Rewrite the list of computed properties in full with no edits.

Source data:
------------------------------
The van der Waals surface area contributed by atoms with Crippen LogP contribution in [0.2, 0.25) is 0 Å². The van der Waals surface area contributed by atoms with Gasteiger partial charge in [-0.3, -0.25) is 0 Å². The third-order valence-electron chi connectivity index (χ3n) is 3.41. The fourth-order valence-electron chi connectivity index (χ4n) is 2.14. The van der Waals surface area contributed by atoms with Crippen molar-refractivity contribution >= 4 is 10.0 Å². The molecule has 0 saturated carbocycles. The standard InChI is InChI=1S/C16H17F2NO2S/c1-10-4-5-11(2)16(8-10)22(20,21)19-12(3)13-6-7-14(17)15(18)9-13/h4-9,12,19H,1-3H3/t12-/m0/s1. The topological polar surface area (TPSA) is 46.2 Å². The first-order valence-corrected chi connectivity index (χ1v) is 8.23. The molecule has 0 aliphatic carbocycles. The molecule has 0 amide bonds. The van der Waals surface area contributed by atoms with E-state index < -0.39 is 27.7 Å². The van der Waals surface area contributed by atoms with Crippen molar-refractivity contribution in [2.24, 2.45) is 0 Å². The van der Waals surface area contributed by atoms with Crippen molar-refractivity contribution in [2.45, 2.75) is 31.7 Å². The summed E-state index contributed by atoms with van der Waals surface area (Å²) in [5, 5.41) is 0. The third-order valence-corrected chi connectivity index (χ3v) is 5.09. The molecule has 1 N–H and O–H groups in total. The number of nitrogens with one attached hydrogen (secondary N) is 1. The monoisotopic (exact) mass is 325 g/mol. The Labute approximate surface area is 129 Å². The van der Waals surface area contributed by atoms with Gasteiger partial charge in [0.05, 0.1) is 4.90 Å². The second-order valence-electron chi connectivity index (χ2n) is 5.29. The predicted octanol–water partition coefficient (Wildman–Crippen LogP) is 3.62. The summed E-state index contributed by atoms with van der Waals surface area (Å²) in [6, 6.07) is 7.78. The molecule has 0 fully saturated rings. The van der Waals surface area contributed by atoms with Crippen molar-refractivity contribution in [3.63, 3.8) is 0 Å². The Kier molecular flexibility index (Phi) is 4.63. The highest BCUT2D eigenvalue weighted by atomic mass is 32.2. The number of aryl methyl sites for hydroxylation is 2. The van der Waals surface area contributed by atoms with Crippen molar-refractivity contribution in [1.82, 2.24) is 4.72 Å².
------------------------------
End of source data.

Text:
The van der Waals surface area contributed by atoms with Crippen LogP contribution in [0.2, 0.25) is 0 Å². The van der Waals surface area contributed by atoms with Gasteiger partial charge in [-0.3, -0.25) is 0 Å². The third-order valence-electron chi connectivity index (χ3n) is 3.41. The fourth-order valence-electron chi connectivity index (χ4n) is 2.14. The van der Waals surface area contributed by atoms with Crippen molar-refractivity contribution >= 4 is 10.0 Å². The molecule has 0 saturated carbocycles. The standard InChI is InChI=1S/C16H17F2NO2S/c1-10-4-5-11(2)16(8-10)22(20,21)19-12(3)13-6-7-14(17)15(18)9-13/h4-9,12,19H,1-3H3/t12-/m0/s1. The topological polar surface area (TPSA) is 46.2 Å². The first-order valence-corrected chi connectivity index (χ1v) is 8.23. The molecule has 0 aliphatic carbocycles. The molecule has 0 amide bonds. The van der Waals surface area contributed by atoms with E-state index < -0.39 is 27.7 Å². The van der Waals surface area contributed by atoms with Crippen molar-refractivity contribution in [2.24, 2.45) is 0 Å². The van der Waals surface area contributed by atoms with Crippen molar-refractivity contribution in [2.45, 2.75) is 31.7 Å². The summed E-state index contributed by atoms with van der Waals surface area (Å²) in [5, 5.41) is 0. The third-order valence-corrected chi connectivity index (χ3v) is 5.09. The molecule has 1 N–H and O–H groups in total. The number of nitrogens with one attached hydrogen (secondary N) is 1. The monoisotopic (exact) mass is 325 g/mol. The Labute approximate surface area is 129 Å². The van der Waals surface area contributed by atoms with Gasteiger partial charge in [0.05, 0.1) is 4.90 Å². The second-order valence-electron chi connectivity index (χ2n) is 5.29. The predicted octanol–water partition coefficient (Wildman–Crippen LogP) is 3.62. The summed E-state index contributed by atoms with van der Waals surface area (Å²) in [6, 6.07) is 7.78. The molecule has 0 fully saturated rings. The van der Waals surface area contributed by atoms with Crippen molar-refractivity contribution in [3.63, 3.8) is 0 Å². The Kier molecular flexibility index (Phi) is 4.63. The highest BCUT2D eigenvalue weighted by atomic mass is 32.2. The number of aryl methyl sites for hydroxylation is 2. The van der Waals surface area contributed by atoms with Crippen molar-refractivity contribution in [1.82, 2.24) is 4.72 Å².